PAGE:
An editor doesn’t attend to the writer’s intention. He or she is reviewing the construct, comparing the work to the rules, and analyzing the things actually on or missing from the page. Even the best writer can not “un-marry” himself enough from the work to be an effective self-editor.
I know exactly what you mean – The brain is like your mom, dad or closest friend. It is your partner during the comfortable silences. It knows exactly what you mean. It does not require lengthy explanations, and it understands your meaning even in the simplest of gestures.
Here is the famous Cambridge Study that makes the point:
Aoccdrnig to a rscheearch at Cmabrigde Uinervtisy, it deosn’t mttaer in waht oredr the ltteers in a wrod are, the olny iprmoetnt tihng is taht the frist and lsat ltteer be at the rghit pclae. The rset can be a toatl mses and you can sitll raed it wouthit porbelm. Tihs is bcuseae the huamn mnid deos not raed ervey lteter by istlef, but the wrod as a wlohe.
See how your highly efficient brain helped out there? As long as the first letter and last are correct and provided the number of letters, even wrong letters, are present, your brain does the rest. It figures out what the writer intended. Great until you need to search eighty thousand words, find words that are spelled correctly but with the wrong meaning (there, their or they’re), or suffer from grammatical errors your brain isn’t familiar with (semi-colon alert!).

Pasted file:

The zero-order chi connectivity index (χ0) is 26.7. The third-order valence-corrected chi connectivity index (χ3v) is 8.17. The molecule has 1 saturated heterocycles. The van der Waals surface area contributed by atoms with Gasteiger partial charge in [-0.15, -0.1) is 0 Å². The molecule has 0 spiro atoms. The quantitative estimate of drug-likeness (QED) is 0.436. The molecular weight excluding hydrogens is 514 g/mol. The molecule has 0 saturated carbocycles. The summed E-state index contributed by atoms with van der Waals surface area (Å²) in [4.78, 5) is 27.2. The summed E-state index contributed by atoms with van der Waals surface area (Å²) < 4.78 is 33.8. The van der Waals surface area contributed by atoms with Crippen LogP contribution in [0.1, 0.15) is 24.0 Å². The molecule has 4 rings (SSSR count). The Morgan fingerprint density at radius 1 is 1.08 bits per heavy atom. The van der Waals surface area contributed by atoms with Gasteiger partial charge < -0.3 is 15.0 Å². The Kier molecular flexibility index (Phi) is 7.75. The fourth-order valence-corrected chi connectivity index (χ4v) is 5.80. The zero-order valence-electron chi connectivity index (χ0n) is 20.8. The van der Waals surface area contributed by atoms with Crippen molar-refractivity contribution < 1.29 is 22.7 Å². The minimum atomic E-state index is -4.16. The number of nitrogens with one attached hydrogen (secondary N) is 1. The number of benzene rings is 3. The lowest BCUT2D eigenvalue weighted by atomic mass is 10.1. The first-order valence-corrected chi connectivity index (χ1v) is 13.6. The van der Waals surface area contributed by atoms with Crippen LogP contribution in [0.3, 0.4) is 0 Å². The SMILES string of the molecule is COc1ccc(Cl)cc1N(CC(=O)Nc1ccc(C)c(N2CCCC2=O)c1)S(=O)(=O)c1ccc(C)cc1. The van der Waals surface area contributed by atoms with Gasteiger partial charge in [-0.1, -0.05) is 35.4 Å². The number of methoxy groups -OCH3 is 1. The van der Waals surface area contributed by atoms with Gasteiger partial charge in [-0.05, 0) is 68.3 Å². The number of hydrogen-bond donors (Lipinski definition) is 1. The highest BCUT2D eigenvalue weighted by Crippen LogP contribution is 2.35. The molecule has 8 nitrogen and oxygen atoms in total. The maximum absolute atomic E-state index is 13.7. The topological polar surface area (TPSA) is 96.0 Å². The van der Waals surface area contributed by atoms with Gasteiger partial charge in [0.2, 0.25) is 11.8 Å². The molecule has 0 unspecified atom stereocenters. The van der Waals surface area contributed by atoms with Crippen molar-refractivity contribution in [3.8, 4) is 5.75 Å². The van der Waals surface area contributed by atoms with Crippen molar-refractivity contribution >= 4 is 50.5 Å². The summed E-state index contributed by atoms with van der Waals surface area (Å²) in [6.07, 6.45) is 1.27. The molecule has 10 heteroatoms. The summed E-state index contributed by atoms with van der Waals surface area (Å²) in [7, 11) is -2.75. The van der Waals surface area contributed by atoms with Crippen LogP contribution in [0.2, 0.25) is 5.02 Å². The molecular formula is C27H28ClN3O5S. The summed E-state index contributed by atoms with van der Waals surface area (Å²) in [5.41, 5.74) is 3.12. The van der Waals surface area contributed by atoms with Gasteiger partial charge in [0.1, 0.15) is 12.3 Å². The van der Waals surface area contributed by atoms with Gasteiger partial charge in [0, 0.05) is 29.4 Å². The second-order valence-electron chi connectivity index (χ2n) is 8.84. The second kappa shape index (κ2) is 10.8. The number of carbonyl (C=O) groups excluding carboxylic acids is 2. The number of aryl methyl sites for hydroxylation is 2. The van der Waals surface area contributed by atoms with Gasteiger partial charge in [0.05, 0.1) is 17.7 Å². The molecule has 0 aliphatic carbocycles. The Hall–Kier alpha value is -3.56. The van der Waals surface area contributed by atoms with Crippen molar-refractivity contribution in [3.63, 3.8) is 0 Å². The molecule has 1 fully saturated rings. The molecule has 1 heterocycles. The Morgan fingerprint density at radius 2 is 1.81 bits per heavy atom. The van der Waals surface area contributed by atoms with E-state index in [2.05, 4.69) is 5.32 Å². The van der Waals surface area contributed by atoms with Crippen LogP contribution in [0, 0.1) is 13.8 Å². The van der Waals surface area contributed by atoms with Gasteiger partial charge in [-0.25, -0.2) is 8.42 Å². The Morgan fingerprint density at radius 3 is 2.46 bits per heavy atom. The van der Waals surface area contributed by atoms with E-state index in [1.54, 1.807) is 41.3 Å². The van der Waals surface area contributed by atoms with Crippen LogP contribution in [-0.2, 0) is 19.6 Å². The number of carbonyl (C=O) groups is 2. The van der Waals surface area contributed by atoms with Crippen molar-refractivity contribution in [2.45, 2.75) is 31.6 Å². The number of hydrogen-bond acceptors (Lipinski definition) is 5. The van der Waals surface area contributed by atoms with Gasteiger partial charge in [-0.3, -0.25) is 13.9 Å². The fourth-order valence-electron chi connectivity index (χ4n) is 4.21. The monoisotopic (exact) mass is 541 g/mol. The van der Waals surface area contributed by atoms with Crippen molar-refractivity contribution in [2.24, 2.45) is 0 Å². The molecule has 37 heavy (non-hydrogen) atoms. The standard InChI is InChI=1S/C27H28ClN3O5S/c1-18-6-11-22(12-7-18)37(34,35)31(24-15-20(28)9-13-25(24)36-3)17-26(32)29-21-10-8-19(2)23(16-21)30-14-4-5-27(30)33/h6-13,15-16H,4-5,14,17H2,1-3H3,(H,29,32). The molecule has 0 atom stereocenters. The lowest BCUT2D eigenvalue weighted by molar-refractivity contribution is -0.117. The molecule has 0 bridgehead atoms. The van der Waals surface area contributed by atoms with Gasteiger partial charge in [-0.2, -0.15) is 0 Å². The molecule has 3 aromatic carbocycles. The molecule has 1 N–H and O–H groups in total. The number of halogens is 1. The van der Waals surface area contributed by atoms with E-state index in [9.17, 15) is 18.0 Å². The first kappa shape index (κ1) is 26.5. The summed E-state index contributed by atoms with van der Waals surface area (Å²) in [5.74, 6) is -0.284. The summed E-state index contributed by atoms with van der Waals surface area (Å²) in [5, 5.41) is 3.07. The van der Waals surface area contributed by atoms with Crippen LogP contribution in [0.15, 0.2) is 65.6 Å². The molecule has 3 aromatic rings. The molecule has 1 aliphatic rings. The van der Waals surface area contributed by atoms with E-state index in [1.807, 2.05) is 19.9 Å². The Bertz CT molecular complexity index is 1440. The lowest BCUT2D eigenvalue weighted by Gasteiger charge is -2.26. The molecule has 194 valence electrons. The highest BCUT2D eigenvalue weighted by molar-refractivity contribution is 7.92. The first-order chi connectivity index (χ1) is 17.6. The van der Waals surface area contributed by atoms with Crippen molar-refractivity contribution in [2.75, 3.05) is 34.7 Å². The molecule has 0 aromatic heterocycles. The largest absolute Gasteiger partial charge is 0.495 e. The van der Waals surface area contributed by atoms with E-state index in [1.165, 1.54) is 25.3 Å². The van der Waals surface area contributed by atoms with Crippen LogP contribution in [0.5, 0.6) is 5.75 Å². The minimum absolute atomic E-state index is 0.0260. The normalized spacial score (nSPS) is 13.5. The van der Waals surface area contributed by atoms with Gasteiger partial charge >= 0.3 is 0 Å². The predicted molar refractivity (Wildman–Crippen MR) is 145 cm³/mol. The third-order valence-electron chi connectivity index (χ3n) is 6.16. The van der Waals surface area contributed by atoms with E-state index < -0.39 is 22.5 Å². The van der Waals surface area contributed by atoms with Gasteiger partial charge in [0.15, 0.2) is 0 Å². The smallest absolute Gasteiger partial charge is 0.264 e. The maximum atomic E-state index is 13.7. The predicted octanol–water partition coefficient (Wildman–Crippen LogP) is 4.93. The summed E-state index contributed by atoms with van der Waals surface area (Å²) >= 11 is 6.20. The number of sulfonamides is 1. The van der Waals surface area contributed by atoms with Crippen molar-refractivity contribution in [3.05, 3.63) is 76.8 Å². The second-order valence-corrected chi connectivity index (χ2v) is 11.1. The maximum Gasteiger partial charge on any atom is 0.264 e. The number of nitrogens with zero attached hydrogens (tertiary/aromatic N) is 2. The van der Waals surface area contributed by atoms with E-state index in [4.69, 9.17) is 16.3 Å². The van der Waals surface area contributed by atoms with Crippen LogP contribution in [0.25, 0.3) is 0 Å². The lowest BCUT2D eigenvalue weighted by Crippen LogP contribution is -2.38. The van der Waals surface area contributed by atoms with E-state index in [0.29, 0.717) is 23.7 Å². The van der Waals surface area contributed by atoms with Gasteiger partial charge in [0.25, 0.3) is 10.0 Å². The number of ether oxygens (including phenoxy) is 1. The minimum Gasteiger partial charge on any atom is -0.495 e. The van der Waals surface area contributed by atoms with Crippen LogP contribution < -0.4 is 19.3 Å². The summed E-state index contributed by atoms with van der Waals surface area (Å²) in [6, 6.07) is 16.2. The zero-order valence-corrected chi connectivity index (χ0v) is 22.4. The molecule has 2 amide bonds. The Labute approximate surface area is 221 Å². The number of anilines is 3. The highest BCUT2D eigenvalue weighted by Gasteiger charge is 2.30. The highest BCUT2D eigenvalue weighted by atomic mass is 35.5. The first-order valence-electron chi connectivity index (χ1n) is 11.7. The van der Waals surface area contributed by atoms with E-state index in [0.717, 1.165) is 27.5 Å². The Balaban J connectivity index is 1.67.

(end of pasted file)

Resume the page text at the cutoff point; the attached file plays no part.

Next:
You don’t require an editor because you lack intelligence. You need one because your brain is an efficient organic machine. Thus, as a writer, you are best served by borrowing another person’s highly efficient organic machine. A third party who can focus on the words and the structure and do so on a word by word, sentence by sentence basis.
Even a great editor won’t catch every mistake, but they’ll catch far more than the writer will alone. And editors are like writers. They get better with practice and experience. So it’s not just a matter of the second set of eyes, it’s a matter of a trained second set of eyes.
If there is a single reason to use an editor than I say that it is this: Your name and your legacy is on the book cover. Your skills and ability will not be judged on your idea alone, but on the “whole” of the work, and as Henry Ford so aptly said, “You can’t build a reputation on what you’re going to do.”
So enjoy all that boxed wine and Cheese Whiz while working those first drafts, but when you get to the business of publication, change out of those yoga pants and purchase some champagne…and maybe at least wear something that has a zipper.